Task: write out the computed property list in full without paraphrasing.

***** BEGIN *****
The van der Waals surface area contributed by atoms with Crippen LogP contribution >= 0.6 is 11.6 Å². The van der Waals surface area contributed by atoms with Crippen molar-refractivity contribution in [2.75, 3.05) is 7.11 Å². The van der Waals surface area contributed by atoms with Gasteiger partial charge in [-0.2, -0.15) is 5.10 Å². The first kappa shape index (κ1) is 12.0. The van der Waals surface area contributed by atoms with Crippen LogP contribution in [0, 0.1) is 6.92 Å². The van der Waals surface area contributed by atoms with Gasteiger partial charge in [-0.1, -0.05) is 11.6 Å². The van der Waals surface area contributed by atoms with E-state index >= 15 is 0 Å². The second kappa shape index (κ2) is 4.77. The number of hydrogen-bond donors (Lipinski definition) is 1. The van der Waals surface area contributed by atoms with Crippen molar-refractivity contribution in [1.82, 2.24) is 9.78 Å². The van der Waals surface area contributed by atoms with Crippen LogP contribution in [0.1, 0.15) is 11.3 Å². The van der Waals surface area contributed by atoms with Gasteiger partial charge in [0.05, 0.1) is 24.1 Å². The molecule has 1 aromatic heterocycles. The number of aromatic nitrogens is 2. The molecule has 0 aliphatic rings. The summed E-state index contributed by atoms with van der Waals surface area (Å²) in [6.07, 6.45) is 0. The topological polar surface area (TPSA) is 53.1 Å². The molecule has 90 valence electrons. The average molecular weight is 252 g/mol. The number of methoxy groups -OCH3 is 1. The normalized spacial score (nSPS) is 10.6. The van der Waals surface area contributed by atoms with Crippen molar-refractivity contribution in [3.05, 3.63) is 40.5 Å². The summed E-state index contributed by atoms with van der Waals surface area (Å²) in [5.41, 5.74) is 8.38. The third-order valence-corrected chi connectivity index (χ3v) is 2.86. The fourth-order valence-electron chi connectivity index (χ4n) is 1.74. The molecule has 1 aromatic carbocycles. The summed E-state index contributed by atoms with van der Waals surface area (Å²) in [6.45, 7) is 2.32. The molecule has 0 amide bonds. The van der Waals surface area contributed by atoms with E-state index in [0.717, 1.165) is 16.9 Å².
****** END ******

The van der Waals surface area contributed by atoms with Crippen LogP contribution >= 0.6 is 11.6 Å². The van der Waals surface area contributed by atoms with Crippen molar-refractivity contribution in [2.75, 3.05) is 7.11 Å². The van der Waals surface area contributed by atoms with Gasteiger partial charge in [-0.2, -0.15) is 5.10 Å². The first kappa shape index (κ1) is 12.0. The van der Waals surface area contributed by atoms with Crippen LogP contribution in [0, 0.1) is 6.92 Å². The van der Waals surface area contributed by atoms with Gasteiger partial charge in [-0.1, -0.05) is 11.6 Å². The van der Waals surface area contributed by atoms with E-state index >= 15 is 0 Å². The second kappa shape index (κ2) is 4.77. The number of hydrogen-bond donors (Lipinski definition) is 1. The van der Waals surface area contributed by atoms with Crippen molar-refractivity contribution in [1.82, 2.24) is 9.78 Å². The van der Waals surface area contributed by atoms with Crippen LogP contribution in [0.1, 0.15) is 11.3 Å². The van der Waals surface area contributed by atoms with Gasteiger partial charge in [0.05, 0.1) is 24.1 Å². The molecule has 1 aromatic heterocycles. The number of aromatic nitrogens is 2. The molecule has 0 aliphatic rings. The summed E-state index contributed by atoms with van der Waals surface area (Å²) in [6.07, 6.45) is 0. The topological polar surface area (TPSA) is 53.1 Å². The molecule has 90 valence electrons. The average molecular weight is 252 g/mol. The number of methoxy groups -OCH3 is 1. The normalized spacial score (nSPS) is 10.6. The van der Waals surface area contributed by atoms with Crippen molar-refractivity contribution in [3.05, 3.63) is 40.5 Å². The summed E-state index contributed by atoms with van der Waals surface area (Å²) in [5.41, 5.74) is 8.38. The third-order valence-corrected chi connectivity index (χ3v) is 2.86. The fourth-order valence-electron chi connectivity index (χ4n) is 1.74. The molecule has 1 aromatic carbocycles. The summed E-state index contributed by atoms with van der Waals surface area (Å²) in [6.45, 7) is 2.32. The molecule has 0 amide bonds. The van der Waals surface area contributed by atoms with E-state index in [0.717, 1.165) is 16.9 Å².